Time to “Go Kondo” on the economy? It might depend who you ask.

It’s a good idea in theory. Few would probably argue with the idea that sometimes it just feels like our world has become needlessly complex – what, with all the technology, “always on” media, political & cultural discord, social tension, and of course things like credit default swaps and collateralized debt obligations. What happened to the simple things that the “everyman” could understand and appreciate?

The problem is, like most things in life, once you start to peel it back, you realize even “simplicity” might not be so simple. Why? Because we don’t all value the same things. For some, eliminating “stuff” and creating a more “Zen” like atmosphere at home might fit the bill. For others, it might be the choice between “having it all” (i.e. career, family, friends) vs. having to pick and choose in order to focus on one direction at the expense of another. For yet others, it could be a simple case of better time management. And for some, literally, it would be the seemingly simple question of “why can’t everyone else just agree with me and live the way I think they should? Then everything would be just fine.” (we’ll digress on that point).

Simplicity might be in the eye of the beholder. What if I wanted to keep all my stuff, but “Kondo” all the moral hazard in our system that makes it harder for responsible savers & investors to buy the stuff they want via the fruits of their hard work and prudent risk-taking?

What if the simple ability to open & operate a small business in my preferred small town so I could serve the local population with the simple goods & services they want is all I aspired to do in order to live out my values? And what if I had played by all the rules, worked hard “roughing it” at jobs I didn’t particularly care for along the way, sacrificed the expensive, exotic vacations and debt-fueled purchases of big homes and cars, all so I could save up enough money to buy myself that independent lifestyle using the simple math of profit/loss and price/earnings? (well, as long as these guys didn’t show up first…)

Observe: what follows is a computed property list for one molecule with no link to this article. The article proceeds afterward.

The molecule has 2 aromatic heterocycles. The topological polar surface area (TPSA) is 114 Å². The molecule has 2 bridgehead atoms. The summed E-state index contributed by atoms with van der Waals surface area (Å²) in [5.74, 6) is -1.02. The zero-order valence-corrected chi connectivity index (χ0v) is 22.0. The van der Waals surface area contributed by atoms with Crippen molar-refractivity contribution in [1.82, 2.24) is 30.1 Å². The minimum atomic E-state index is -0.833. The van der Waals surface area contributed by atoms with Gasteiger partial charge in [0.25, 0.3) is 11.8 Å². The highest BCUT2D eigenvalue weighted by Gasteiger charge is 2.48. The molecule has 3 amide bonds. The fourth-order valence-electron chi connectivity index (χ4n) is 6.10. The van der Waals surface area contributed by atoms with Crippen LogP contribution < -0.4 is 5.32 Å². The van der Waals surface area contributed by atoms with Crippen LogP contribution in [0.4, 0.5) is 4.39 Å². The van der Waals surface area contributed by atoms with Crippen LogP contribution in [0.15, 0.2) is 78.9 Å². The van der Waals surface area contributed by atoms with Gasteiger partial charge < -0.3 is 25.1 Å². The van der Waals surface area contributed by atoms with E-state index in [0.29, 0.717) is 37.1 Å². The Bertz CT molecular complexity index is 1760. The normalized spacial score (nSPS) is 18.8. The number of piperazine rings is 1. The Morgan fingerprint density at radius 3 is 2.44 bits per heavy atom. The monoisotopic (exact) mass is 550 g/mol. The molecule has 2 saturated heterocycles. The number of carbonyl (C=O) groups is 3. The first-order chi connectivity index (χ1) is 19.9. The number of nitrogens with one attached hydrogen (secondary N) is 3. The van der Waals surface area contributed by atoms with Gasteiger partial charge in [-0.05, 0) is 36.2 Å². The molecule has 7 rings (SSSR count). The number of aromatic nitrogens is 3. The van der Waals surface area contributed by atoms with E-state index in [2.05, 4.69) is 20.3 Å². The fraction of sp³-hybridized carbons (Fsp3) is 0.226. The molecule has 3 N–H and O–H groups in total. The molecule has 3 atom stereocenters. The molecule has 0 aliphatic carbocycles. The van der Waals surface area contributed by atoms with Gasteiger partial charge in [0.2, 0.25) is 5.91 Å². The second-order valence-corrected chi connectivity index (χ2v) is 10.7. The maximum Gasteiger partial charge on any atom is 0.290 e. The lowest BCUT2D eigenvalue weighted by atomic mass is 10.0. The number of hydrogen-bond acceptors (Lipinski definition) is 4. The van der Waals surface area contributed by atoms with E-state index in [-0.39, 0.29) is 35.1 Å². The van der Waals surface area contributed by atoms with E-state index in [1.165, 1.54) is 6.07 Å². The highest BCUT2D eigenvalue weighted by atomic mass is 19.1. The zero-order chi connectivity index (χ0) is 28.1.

Never mind all the complexity associated with trying to “value” an asset in the first place in this crazy Fed-manipulated age we live in, but as a small business owner, imagine trying to navigate the process of getting a PPP loan while you’re at it? Probably not the definition of simplicity.

Nonetheless, the below is a good, relevant piece written by @andreaskluth via Bloomberg Opinion. As you read through, think about whether your economic system is “sparking joy” for you.

Bloomberg Opinion: This Pandemic Is an Opportunity For Radical Simplification


“A reset to what? My guess is that it’ll amount to a great simplification. A simplification of our lives, priorities, schedules, memberships, finances, relationships and maybe even world views. But also a simplification of our societies. That’s because one of the side effects of Covid-19 is to expose the accumulation over decades — at least in the wealthy West — of untenable complexity in the individual, political and economic spheres of life. “

“The proof includes the stunning success of somebody like Marie Kondo, a Japanese lifestyle guru who promises to help unclutter your home.  In practice, Kondo wants you to look at all your stuff and keep asking: “Does it spark joy?” Usually, the answer is no, and out it goes. “

“Collapse isn’t necessarily as scary as it sounds, by the way. It’s merely a society’s rapid and involuntary simplification. “

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